The last bus that runs anywhere stops running around 11pm, sometimes even 10pm. What happens when you have a dinner party? Or you are somewhere you can't walk? Or if you don't live downtown? You walk 20 kilometers home? You pay an expensive cab? Huge inconveniences, and perpetuating the necessity of car culture. Also, buses not starting to run until after 9am on a Sunday, sometimes even 10am. Sometimes I gots places to go. The mass transit generally goes to places that are convenient, just not late enough.
Breaking bottles/smashing glasses/throwing your trash on the street in a drunken stupor. The late-night dance parties are awesome, but for now, I am done with the frivolous waste of resources. Also related: while you have all the water you could ever need, the same rule doesn't apply to recyclables. I love recycling, and hate to have to throw glass/aluminum/plastics in the trash! Even in Pittsburgh I could leave bottles out on the street once a week for pick-up, and they wouldn't have to be walked several kilometers to the recycling center (which of course, the bus doesn't run to).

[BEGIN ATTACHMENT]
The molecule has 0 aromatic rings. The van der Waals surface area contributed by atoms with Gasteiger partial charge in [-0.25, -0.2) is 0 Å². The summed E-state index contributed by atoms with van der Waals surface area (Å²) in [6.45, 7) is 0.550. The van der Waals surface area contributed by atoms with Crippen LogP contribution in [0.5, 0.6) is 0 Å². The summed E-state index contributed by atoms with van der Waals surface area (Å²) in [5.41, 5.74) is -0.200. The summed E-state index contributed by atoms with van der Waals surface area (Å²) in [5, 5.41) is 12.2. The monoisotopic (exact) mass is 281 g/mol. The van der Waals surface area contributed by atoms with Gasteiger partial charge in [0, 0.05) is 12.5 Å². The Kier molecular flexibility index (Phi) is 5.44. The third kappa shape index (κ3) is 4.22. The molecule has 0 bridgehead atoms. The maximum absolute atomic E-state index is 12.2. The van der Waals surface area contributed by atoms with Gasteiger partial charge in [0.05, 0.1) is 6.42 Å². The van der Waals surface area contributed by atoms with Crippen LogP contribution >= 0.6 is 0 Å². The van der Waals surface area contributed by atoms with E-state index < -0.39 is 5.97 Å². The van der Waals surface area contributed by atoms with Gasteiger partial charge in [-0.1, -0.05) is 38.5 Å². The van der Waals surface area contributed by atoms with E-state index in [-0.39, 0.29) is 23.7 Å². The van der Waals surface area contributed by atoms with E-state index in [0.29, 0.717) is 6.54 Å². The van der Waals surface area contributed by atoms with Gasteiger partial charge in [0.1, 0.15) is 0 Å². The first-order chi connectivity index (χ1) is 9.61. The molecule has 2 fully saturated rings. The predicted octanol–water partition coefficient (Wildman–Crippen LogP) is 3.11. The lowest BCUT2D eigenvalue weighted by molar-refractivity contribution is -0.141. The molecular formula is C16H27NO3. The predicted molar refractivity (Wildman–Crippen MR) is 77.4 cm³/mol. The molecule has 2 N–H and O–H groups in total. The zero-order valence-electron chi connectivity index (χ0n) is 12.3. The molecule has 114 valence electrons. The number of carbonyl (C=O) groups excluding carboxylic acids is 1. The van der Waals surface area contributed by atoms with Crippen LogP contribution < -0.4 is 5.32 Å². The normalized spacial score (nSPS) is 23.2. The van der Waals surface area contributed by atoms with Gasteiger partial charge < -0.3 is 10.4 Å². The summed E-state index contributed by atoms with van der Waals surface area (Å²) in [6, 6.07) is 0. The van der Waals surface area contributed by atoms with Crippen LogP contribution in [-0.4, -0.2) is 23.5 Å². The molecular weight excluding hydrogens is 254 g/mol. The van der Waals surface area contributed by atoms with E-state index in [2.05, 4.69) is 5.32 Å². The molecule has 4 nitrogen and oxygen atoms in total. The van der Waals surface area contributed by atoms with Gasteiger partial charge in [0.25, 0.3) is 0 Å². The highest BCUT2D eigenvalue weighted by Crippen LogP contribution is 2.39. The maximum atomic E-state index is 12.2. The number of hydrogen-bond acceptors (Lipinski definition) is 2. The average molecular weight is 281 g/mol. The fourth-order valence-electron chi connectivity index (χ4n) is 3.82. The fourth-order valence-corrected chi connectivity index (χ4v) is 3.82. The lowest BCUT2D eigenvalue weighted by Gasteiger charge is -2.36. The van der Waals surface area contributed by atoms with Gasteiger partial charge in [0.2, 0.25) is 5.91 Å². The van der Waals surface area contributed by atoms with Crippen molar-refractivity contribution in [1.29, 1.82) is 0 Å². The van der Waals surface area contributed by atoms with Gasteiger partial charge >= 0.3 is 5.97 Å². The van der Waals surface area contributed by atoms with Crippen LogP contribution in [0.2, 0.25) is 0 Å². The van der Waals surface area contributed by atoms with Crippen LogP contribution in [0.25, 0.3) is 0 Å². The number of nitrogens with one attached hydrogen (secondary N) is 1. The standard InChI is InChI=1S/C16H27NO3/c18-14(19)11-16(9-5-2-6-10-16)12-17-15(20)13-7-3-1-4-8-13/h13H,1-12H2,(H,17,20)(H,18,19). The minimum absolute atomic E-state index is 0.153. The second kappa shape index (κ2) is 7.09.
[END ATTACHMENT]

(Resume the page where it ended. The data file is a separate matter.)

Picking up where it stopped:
Thetta reddast. Sometimes it won't work out. And sometimes you gotta do something about it right here and now.
Nearly 100% white people. Somewhat related: I miss diversity in my religious freedoms too.
Not being able to find dried cranberries, and sometimes black beans! Random, right? Luckily there are all the honey nut cheerios I could ever want. Nom nom nom.
A roomful of people not speaking your native language, and you're the only one who's not getting the joke. This improved greatly over time, but would still take me a long time to become fully fluent. I am much more conscious now about making sure everyone in the room feels comfortable (and has a language in common with others, not being left out).
Buying most items for far greater than their actual cost. $28 pop CD's? Gas at 10$ a gallon?
Bottom line: Living in a place is give and take. I've learned to forget about the problems that bother me when I know I'm in it for the long haul. I realize what I love about a place, what I don't like, what I won't tolerate, what I can't live without, and how to work with what I've got to make my little personal bubble the best it can be! Next post: the flip side, things I will totally miss about Iceland, and what will eventually bring me back again.